With Uttlesford reporting rapidly rising rates of Covid-19 infection rates, the prospect of a localised lockdown – which could involve the closure of non-essential retail and schools – looms large over the district.
Shutting down local businesses and bringing the entire district – with a land area half the size of Greater London – would be an unnecessary over-reaction that puts jobs and livelihoods at risk, even with Chancellor Rishi Sunak’s pledge to cover 80 per cent of wages.
The Stansted and Elsenham area has been identified as a hotspot in the district, along with High Easter, and have helped push up infection rates to 65 per 100,000 – the highest level in Essex. Tier 3 measures, requiring a ban on households mixing and the shutdown of non-essential retail, are supposed to kick in when infection rates exceed 50 per 100,000. Uttlesford District Council leader John Lodge said: “If we continue to see a rise in infections we will face greater restrictions which will then have an impact on our local businesses that have been trying so hard to get back on their feet.”
It would be unjust to shut down Dunmow and Saffron Walden for infection rates in Stansted, the district’s third largest settlement where the local economy is far more oriented towards Bishop’s Stortford and the airport than it is towards Saffron Walden.
A lockdown in Stansted, which would close businesses, restaurants, pubs and leisure activities, would not stop local residents from simply going to Stortford for shopping and entertainment. As such, it probably would not reverse the rates of infection.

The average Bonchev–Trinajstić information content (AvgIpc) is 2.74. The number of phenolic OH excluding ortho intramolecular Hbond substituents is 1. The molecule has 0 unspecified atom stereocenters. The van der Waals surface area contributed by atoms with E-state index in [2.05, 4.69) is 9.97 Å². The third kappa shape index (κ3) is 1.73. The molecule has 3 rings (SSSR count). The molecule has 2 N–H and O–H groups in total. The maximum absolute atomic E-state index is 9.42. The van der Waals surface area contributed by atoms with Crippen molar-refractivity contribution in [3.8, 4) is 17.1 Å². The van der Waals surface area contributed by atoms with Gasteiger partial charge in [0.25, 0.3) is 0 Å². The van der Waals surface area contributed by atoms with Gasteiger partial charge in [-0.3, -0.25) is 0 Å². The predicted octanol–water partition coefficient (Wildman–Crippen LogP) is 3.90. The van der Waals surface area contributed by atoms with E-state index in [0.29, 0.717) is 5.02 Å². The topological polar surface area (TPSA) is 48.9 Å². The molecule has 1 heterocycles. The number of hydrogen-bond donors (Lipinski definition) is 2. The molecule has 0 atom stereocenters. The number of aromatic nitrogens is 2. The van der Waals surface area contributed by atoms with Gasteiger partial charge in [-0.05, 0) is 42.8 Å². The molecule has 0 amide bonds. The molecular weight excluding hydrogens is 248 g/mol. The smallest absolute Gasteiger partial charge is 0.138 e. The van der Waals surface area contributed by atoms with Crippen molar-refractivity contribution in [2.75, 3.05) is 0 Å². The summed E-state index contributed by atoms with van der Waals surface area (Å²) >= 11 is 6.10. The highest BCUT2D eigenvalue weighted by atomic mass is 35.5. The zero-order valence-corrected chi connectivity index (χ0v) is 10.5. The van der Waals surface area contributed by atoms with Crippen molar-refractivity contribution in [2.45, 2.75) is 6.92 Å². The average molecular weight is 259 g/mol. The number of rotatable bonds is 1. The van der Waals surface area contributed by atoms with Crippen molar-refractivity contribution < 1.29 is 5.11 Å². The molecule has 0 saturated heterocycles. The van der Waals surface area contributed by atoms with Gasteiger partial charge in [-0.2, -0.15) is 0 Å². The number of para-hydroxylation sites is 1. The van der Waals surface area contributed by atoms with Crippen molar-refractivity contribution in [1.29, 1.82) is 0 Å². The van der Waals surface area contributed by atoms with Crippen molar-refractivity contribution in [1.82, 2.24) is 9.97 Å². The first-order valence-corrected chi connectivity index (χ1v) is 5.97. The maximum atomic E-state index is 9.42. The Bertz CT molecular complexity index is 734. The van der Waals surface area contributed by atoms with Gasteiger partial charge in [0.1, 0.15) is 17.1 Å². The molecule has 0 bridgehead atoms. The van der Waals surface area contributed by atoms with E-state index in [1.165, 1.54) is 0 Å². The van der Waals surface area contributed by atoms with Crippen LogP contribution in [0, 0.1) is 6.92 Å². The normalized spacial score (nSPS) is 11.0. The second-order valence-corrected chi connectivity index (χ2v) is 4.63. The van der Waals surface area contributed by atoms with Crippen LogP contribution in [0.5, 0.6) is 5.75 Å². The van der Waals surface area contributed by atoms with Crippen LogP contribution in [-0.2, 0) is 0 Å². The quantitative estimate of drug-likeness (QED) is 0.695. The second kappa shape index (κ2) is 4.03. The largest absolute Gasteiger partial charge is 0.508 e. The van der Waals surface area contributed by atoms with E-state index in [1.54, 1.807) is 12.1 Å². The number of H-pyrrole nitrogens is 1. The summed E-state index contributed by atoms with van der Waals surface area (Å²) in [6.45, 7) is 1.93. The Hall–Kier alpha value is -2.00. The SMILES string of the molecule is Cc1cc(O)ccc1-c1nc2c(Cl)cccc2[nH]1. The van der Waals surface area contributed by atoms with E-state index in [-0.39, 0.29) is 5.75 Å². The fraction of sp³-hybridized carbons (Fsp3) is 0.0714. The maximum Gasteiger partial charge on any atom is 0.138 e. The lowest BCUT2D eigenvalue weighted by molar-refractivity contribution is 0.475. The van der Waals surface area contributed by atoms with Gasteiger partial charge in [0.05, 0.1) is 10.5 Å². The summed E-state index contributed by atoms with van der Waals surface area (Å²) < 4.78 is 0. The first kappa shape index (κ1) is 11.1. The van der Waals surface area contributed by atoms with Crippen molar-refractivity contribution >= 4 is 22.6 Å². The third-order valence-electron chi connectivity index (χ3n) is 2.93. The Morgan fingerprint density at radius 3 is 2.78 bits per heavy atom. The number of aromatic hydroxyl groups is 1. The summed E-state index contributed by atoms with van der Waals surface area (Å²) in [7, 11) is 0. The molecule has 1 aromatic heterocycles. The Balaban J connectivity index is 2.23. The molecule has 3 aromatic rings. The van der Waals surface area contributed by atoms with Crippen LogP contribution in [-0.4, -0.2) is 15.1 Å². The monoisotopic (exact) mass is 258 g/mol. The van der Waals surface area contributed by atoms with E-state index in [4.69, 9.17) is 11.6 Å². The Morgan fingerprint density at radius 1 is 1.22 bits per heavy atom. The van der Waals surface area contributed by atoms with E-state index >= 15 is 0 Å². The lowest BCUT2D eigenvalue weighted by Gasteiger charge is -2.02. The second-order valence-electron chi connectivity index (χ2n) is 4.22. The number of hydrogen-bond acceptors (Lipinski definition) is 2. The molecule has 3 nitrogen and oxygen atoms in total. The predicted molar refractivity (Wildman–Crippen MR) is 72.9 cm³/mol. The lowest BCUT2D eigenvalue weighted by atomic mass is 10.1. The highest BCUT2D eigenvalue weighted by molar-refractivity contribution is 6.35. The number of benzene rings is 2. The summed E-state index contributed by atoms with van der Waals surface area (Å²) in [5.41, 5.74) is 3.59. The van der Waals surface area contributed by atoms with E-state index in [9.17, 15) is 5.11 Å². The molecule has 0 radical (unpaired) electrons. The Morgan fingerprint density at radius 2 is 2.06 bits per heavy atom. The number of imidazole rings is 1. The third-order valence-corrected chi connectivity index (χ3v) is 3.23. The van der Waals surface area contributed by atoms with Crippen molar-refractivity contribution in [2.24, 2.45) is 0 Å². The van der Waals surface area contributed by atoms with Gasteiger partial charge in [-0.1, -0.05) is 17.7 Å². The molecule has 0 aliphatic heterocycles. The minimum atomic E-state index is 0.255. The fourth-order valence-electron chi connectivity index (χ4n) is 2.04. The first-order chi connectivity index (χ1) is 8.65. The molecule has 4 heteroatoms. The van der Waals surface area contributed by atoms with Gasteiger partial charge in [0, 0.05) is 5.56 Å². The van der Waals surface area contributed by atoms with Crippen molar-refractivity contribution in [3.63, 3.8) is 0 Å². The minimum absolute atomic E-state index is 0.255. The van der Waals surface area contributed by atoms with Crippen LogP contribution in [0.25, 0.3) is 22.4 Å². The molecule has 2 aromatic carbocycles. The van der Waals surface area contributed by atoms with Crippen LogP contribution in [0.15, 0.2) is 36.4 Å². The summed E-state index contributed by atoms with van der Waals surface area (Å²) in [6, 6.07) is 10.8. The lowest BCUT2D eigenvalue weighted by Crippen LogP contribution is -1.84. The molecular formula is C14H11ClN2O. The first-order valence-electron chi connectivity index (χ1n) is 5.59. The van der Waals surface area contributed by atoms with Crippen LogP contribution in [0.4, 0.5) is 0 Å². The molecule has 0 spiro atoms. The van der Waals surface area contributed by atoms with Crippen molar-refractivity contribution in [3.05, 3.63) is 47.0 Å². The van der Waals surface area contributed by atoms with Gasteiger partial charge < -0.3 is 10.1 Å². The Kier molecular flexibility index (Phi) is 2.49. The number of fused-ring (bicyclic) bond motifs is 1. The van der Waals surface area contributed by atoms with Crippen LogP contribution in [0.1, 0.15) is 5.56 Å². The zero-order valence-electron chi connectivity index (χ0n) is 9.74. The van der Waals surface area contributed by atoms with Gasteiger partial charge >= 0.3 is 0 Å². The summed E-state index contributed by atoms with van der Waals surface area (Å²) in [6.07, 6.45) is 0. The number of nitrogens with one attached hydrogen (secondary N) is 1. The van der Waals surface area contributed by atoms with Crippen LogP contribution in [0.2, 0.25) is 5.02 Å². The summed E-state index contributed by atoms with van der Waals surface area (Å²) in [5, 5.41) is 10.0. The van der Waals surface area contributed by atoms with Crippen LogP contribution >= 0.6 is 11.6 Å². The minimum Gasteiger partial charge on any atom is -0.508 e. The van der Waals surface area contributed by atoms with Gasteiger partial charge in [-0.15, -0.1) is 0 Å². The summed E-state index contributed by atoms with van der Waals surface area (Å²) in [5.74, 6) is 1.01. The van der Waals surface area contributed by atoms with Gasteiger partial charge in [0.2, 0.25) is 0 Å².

The government’s localised measures do not identify the cause of local outbreaks. Growth in infections could be related to a care home, a specific venue or workplace, or be brought in by workers commuting to infected areas, such as London. If the cause is not identified, we cannot possibly hope to reverse the trend with blanket draconian measures.
Local residents have been highly observant of Covid measures: most people mask up in shops and maintain social distancing. Local pubs, restaurants and shops have kept within the rules under the watchful eye of PCSO Nikki Morris. The Mountfitchet Romeera leisure centre has maintained high hygiene standards and Forest Hall School has imposed masks and one-way routes around its premises.
Conscientious local businesses that have invested heavily in adhering to government advice should not be put in peril and jobs put at risk for a shutdown policy that has failed elsewhere, particularly when our major source of local employment – the airport – is shedding jobs by the hundreds every week.
Confusing rules that are not based on evidence cause more problems than they solve. They wreck jobs, they cause mental health problems and disrupt children’s education.
People are tired of the scatterbrained approach of Boris Johnson’s administration, which lurches from one edict to another with no direction. At one point we are encouraged by the government to go back to work places and get subsidies to use restaurants, at another point these actions are blamed for rising infection rates.
Confusion breeds distrust, making it harder to maintain the high levels of compliance that have been instrumental in preventing yet more infections and deaths.
Uttlesford District Council should follow local authorities elsewhere in England and oppose damaging and unproven measures. It should take the lead in identifying potential causes and working towards realistic measures to combat this pandemic in our communities.